Intense Media Concentration

September 30, 2005 • Media Economics • by

Neue Zürcher Zeitung, September 30, 2007

A book on the situation in Austria
Two publishing houses publicly battling over the same object of desire is not an everyday affair. But if it happens, sparks fly. That is how is was in Springer vs. Burda, or later in Springer vs. Kirch. And that is also how is was, and still is, in today’s Austria in the struggle between the bull-headed Hans Dichand, publisher of the Kronen Zeitung, and its co-owner, the German WAZ-Group, which was originally persuaded by Dichand himself to buy into the paper.

In addition to describing the titans’ arm wrestling, the author Harald Fidler, media editor with the Standard, takes an unsparing look at the Austrian media’s inner workings and ownership structure, which he considers everything but normal. “In Austria, media concentration is much higher than in most other European countries, higher, in fact, than in most countries in the world”. Just consider the following: The Kronen Zeitung boasts a circulation of around 850’000 and reaches 43.8 percent of the Austrian population. One of the main players cementing Austria’s special situation is the giant publicly funded ORF, which is by far the country’s largest media outlet. According to Fidler, things there often work in mysterious ways. While other media firms outsource workers to cut costs, the ORF’s worker council succeeded last year in convincing management to convert the contracts of one thousand freelancers into permanent ones.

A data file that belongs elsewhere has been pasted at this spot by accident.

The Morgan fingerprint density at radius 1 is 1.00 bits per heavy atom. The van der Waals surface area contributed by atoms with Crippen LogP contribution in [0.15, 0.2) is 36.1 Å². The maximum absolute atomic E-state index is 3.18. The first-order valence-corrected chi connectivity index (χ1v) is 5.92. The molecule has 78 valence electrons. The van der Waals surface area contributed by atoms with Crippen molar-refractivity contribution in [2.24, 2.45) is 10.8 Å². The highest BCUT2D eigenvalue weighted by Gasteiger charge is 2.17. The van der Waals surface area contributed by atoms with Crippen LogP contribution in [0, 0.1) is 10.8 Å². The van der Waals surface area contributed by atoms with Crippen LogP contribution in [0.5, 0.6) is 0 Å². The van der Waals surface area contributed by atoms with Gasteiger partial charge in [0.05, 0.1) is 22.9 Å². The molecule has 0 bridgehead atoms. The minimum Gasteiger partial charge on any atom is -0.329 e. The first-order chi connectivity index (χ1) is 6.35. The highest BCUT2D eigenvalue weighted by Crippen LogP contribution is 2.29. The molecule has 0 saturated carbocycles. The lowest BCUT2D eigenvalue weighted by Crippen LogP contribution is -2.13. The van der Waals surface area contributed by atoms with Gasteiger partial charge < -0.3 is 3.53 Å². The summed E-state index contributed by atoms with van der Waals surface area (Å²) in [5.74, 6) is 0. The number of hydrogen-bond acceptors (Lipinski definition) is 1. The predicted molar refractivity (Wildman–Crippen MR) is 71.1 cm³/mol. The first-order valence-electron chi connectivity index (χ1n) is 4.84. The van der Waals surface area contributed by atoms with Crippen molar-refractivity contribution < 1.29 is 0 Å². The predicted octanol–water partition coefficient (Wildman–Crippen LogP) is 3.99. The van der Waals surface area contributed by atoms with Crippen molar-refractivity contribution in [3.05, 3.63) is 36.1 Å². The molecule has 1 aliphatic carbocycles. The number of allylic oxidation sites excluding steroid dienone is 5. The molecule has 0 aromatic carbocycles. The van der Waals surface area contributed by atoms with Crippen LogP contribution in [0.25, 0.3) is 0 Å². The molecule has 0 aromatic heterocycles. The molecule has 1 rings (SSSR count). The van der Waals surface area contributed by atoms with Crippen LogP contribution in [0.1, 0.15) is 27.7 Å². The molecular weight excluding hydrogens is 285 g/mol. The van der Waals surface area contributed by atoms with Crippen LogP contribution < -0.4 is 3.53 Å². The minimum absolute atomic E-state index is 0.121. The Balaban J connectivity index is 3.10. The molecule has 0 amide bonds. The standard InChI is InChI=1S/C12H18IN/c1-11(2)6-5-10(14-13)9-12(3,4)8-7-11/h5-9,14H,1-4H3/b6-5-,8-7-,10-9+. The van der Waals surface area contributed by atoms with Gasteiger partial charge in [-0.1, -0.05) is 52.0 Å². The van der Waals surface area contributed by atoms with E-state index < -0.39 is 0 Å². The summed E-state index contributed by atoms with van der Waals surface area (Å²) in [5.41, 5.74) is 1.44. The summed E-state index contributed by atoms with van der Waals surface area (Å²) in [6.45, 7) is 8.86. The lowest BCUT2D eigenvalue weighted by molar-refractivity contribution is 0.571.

The book is essential reading for anybody interested in the Austrian media. It is both bold and scathing. But, as anecdotes abound, there are dry spells too.

Translation: Florian Faes

Harald Fidler: Im Vorhof der Schlacht. Österreichs alte Medienmonopole und neue Zeitungskriege. Falter-Verlag, Wien 2004.

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